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From Richard Hauswald <richard.hausw...@googlemail.com>
Subject Re: Migrating to Ivy
Date Thu, 18 Jun 2009 17:01:13 GMT
Hi Carl,
have a look at this site: http://ant.apache.org/ivy/links.html

I'm not using ivy for a long time so I can not guarantee that my
hint's will be the best ones. I'm also creating a company ivy
repository and from what I've seen so far I don't think the public
maven repos will be a big help. I use them to extract license
informations and descriptions if the poms that seems to be correct...
I'm writing the ivy files by hand using a pattern which not requires
the creation of many folders:
<property name="ivy.default.ivy.user.dir"
value="${user.home}/programming/ivy-repository" />
	<property name="ivy.local.default.ivy.pattern"
value="[organisation]/[module]/[module]-[revision]-[type].[ext]" />
	<property name="ivy.local.default.artifact.pattern"
value="[organisation]/[module]/[artifact]-[revision]-[type].[ext]" />
Using the default pattern it would be very annoying creating all the
folders... But the main reason I'm using this pattern is, that I want
to see the jar's version in eclipse.

We do also check in all the libs and their sources in our svn. I don't
think its possible to migrate the whole company in one big step. So
what I plan to do is to create a build file in the project I'm working
in and define a task which retrieves the jars and their sources. Since
the jar names will change I'd have to reinclude the jars and assign
the sources again. So I'm currently writing a Ant task toolkit for
eclipse class path manipulation. What I've working right now is a task
reading all libs in a directory and adding them to a specified class
path file. The task also assigns the sources and it clears out all
references to non existing jars - but only for entries from the same
lib directory. I'm not sure about what to do with this toolkit if its
ready - preferably I'll start a open source project.

Using this toolkit it should not be a problem converting all projects
step by step to use the ivy repository. If the most of them are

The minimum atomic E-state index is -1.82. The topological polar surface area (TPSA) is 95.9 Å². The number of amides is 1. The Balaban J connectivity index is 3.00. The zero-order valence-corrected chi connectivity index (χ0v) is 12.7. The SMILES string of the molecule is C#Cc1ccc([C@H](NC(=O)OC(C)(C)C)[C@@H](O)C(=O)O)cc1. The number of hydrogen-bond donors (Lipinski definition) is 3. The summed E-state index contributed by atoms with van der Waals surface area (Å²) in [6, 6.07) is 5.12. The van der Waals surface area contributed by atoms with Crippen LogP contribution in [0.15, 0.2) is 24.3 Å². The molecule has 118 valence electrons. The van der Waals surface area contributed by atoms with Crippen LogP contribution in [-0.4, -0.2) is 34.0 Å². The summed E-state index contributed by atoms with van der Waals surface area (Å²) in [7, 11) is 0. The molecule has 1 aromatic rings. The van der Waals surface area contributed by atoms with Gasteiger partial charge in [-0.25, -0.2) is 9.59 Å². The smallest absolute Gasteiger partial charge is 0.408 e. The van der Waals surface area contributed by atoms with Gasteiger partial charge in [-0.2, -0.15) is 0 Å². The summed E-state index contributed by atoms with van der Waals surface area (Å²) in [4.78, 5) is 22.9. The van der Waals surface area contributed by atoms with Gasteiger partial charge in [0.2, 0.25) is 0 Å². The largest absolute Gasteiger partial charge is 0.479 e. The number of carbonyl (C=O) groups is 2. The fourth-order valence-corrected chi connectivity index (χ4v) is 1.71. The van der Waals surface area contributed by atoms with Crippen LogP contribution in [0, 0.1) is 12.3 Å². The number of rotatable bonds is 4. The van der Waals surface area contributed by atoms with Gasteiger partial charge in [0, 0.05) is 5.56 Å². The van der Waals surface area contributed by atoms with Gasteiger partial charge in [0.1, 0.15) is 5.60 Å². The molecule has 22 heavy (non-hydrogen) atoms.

converted to use ivy I'll try to remove the jars from the projects and
link them directly from the network drive to the eclipse class path.
But we have automated build system (hudson) which is running on a
linux box and before removing the jars out of the project I'll have to
find a way to make the builds running in hudson. I'd also recommend to
let each developer do the job of writing ivy files and creating
repository entries for the libs. It's a lot of work and this work
should be devided so the process won't take that long. Of course each
developer will need some knowledge about ivy but I think If you do the
first projects in pair it won't take long until all developers know
how to include a lib in the repository.

Ok, that got longer than expected... hope this helps a bit,
Richard

On Thu, Jun 18, 2009 at 6:36 PM, cquinn<carl.quinn@gmail.com> wrote:
>
> Hi all. I'm just looking for some advice.
>
> I am in the process of migrating my company's multi-project build from a
> system using plain Ant to one using Ivy.
>
> The current system has lots (140+) of 3rd-party jars, plus internal jars
> checked into source control and dependencies fully listed in each of the
> many projects' build files. I'm moving us to a system using Ivy 2 with POMs
> or ivy metadata for Jars.
>
> It seems like it should be handy to leverage Maven POMs and repositories,
> but in practice I'm having a lot of trouble with poorly spec'd dependencies
> in the POMs available. I'm thinking it would be better to just create
> ivy.xml files for all the Jars we use and correct/tune their dependencies.
>
> Does anyone have any experience with this? Any suggested resources?
>
> thanks
> --carl
>
> --
> View this message in context: http://www.nabble.com/Migrating-to-Ivy-tp24095311p24095311.html
> Sent from the ivy-user mailing list archive at Nabble.com.
>
>



-- 
Richard Hauswald
Blog: http://tnfstacc.blogspot.com/
LinkedIn: http://www.linkedin.com/in/richardhauswald

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